I had intended to use 2/16 cotton for weft on the waffle towels, but in my digging in the store room uncovered some of the singles 6 cotton I have.
The yarn was sent as an error as part of a large order of 2/8 cotton directly from one of the few spinning mills left in Canada a number of years ago. I don't even know if they are still in business.
Anyway, I rather suspect the 3 fifty pound cases of singles 6 they sent me were intended to be plied as the yarn has rather a lot of twist energy in it. As a result, in the right circumstances, the yarn will torque during wet finishing and 'collapse'. This twist energy actually works quite well in waffle weave which, as a weave structure, 'collapses'.
We returned two of the cases but since I was already exploring collapse effects, I kept one of them. I forget about it because I don't use it very often and it gets buried to be unearthed from time to time as I attempt to reduce my stash. :}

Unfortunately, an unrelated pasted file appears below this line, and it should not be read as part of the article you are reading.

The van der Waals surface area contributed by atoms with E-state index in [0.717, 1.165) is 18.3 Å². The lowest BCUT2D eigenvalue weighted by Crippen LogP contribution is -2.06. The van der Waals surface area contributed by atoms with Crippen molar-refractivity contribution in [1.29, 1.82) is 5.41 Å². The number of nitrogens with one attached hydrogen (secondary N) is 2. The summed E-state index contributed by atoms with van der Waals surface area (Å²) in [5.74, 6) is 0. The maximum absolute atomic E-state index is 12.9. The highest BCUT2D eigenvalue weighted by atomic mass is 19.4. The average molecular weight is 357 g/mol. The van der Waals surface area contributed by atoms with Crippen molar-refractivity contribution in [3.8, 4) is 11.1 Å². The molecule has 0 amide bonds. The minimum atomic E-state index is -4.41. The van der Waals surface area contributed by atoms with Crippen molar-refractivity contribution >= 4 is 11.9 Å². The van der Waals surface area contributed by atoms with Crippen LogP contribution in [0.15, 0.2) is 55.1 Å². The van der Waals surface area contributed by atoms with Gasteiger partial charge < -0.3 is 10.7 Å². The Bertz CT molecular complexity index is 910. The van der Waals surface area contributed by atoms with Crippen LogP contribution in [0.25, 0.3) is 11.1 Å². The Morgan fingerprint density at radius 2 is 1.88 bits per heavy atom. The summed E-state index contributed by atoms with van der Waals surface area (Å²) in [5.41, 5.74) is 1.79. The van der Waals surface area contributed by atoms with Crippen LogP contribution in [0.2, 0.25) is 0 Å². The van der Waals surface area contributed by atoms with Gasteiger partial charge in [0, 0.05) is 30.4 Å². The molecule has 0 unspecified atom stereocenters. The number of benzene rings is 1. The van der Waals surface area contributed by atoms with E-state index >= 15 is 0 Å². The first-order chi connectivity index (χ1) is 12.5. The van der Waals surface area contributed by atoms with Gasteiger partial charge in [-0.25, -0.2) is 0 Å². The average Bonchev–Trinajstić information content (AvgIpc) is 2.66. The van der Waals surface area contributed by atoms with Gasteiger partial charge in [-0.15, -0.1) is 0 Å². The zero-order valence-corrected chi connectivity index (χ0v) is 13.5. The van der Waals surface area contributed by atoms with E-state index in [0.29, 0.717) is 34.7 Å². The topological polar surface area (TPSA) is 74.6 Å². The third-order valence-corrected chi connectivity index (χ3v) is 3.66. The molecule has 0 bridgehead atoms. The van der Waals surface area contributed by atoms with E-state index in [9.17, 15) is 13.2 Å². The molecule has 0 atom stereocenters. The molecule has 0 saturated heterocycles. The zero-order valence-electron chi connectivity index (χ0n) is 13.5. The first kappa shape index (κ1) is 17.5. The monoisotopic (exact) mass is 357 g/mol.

To make things easier for myself I weave a cut line into the cloth so that when it is cut from the loom it's as easy matter to cut them apart for serging. I program an empty pick into my liftplan to alert me when to insert the cut line picks.
The areas of waffle are separated by areas of twill. The hems are the same twill. Once the cloth is wet finished the twill stripes mirror the shrinkage rate of the hems and it all becomes a design element.
And no, these towels won't get a hard press although the ones with the linen for weft will.